Friday, 26 August 2016

love, nina by Nina Stibbe

I read this when we were camping earlier this month. I remember starting it on the ferry from Cork and thinking great, my holidays have begun. I LOVED it. It's just letters, all from Nina, to her sister Vic, but they are wonderful. I spent a summer in London in the late eighties so there is some nostalgia for me but my son, who wasn't born until 2001 loved it too. He read it twice. Usually when we camp I read a book and leave it a common area on the site. But this one came home as I am sure I'll read it again.

Friday, 29 April 2016

An Egg is Quiet by Dianna Hutts Aston and Sylvia Long

The party invitations for my Junior Infant(he's five) are usually joint ones - so we get one present and it is added to a black sack of gifts to be divided between the birthday boys. I spend between twelve and fifteen euros and if I'm organised, get books. (And if I'm not I wander around the Tiger and Tesco beside the party venue wishing I'd bought books.) Anyway, these arrived this morning in time for the party next week. I've already reviewed Petunia here - its perfect, and its my first time getting one of this lovely series. Its not my last though, I'll definitely be getting one or two more for our camping holiday.

An Egg is Quiet is great. Its one of those non fiction books that we all love - there's beautiful illustrations and its so interesting! If you liked Feathers, Not Just For Flying, you'll love this. If you liked Bird Bingo, you'll love this. Its just 36 pages about eggs - their colours and shapes and how they are cared for by their parents. It would have been a great addition to an Easter basket. I think I'll get A Rock is Lively next. Or maybe A Seed is Sleepy?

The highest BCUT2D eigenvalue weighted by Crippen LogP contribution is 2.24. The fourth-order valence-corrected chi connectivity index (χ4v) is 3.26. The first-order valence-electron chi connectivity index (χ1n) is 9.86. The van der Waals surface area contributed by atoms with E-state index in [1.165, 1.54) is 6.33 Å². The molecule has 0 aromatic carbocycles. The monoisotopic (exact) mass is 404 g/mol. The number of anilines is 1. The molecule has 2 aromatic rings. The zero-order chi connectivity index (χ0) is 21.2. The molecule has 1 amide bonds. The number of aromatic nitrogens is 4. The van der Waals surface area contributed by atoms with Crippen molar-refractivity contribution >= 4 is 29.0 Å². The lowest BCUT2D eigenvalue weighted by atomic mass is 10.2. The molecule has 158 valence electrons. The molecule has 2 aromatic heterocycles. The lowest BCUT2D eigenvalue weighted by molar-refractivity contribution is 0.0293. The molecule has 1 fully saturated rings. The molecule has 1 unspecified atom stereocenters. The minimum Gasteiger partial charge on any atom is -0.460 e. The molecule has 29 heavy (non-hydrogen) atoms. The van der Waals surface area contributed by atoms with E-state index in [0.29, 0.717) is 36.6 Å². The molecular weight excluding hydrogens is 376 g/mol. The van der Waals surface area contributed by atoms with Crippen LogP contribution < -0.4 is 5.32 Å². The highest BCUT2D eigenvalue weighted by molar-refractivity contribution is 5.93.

first two pages..
..last two pages.

Kemp's Ridley Sea Turtle buries its eggs beneath the sand.

Hummingbird eggs are the size of a jelly bean.

Sunday, 17 April 2016

Goldilocks and the Three Bears by Lauren Child, Polly Borland and Emily Jenkins

Goldilocks and the Three Bears (this link brings you to the paperback. It looks like the hardcover is out of print.)
This caught my eye in the library yesterday. I had been reading about the Lonely Doll series, so books with photographed dolls were in my mind. I have never seen that series in real life so cannot accurately give an opinion but images I have seen give me the idea they are magical insofar as kids who have given their dollies real lives can actually see this in photographs, but the pictures can also look a bit creepy. They were, in fairness, first published in 1957. Anyway,  I thought this twenty first century take on the idea would be worth a look.

My five year and I LOVED it. The sets are designed by Emily Jenkins, photographs by Polly Borland and of course, the words are by Lauren Child.

And as a bonus, very pretty title page.
Calligraphy and textile design are by Benjamin Duarri.